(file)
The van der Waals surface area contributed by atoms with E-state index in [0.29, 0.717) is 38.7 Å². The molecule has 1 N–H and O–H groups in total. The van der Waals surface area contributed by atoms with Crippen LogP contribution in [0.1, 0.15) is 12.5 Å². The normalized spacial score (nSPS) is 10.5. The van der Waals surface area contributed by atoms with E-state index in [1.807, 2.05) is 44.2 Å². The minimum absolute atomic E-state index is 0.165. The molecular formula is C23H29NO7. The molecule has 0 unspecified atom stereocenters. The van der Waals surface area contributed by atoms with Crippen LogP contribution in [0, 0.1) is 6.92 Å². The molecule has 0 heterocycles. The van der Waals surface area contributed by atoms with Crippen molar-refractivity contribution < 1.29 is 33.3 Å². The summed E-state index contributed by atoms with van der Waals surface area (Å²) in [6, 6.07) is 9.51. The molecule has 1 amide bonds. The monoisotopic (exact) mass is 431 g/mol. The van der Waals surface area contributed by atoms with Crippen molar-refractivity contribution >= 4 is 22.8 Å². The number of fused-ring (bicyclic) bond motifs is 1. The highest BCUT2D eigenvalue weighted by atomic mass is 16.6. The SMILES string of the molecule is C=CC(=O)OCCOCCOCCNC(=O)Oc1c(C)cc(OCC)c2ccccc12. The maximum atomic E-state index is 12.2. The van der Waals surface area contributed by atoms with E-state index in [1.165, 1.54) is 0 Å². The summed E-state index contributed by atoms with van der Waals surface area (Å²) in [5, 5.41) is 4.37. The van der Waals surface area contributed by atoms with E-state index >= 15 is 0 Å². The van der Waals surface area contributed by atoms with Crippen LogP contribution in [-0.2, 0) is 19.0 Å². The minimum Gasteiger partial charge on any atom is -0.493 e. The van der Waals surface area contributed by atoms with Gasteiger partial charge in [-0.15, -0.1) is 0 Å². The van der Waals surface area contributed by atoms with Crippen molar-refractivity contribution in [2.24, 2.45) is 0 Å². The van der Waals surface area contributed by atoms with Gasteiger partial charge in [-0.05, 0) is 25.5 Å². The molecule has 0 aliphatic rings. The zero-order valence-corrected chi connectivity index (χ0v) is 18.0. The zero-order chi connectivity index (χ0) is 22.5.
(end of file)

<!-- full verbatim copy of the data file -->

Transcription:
The van der Waals surface area contributed by atoms with E-state index in [0.29, 0.717) is 38.7 Å². The molecule has 1 N–H and O–H groups in total. The van der Waals surface area contributed by atoms with Crippen LogP contribution in [0.1, 0.15) is 12.5 Å². The normalized spacial score (nSPS) is 10.5. The van der Waals surface area contributed by atoms with E-state index in [1.807, 2.05) is 44.2 Å². The minimum absolute atomic E-state index is 0.165. The molecular formula is C23H29NO7. The molecule has 0 unspecified atom stereocenters. The van der Waals surface area contributed by atoms with Crippen LogP contribution in [0, 0.1) is 6.92 Å². The molecule has 0 heterocycles. The van der Waals surface area contributed by atoms with Crippen molar-refractivity contribution < 1.29 is 33.3 Å². The summed E-state index contributed by atoms with van der Waals surface area (Å²) in [6, 6.07) is 9.51. The molecule has 1 amide bonds. The monoisotopic (exact) mass is 431 g/mol. The van der Waals surface area contributed by atoms with Crippen molar-refractivity contribution >= 4 is 22.8 Å². The number of fused-ring (bicyclic) bond motifs is 1. The highest BCUT2D eigenvalue weighted by atomic mass is 16.6. The SMILES string of the molecule is C=CC(=O)OCCOCCOCCNC(=O)Oc1c(C)cc(OCC)c2ccccc12. The maximum atomic E-state index is 12.2. The van der Waals surface area contributed by atoms with E-state index in [1.165, 1.54) is 0 Å². The summed E-state index contributed by atoms with van der Waals surface area (Å²) in [5, 5.41) is 4.37. The van der Waals surface area contributed by atoms with E-state index >= 15 is 0 Å². The van der Waals surface area contributed by atoms with Crippen LogP contribution in [-0.2, 0) is 19.0 Å². The minimum Gasteiger partial charge on any atom is -0.493 e. The van der Waals surface area contributed by atoms with Gasteiger partial charge in [-0.15, -0.1) is 0 Å². The van der Waals surface area contributed by atoms with Crippen molar-refractivity contribution in [2.24, 2.45) is 0 Å². The van der Waals surface area contributed by atoms with Gasteiger partial charge in [-0.05, 0) is 25.5 Å². The molecule has 0 aliphatic rings. The zero-order valence-corrected chi connectivity index (χ0v) is 18.0. The zero-order chi connectivity index (χ0) is 22.5.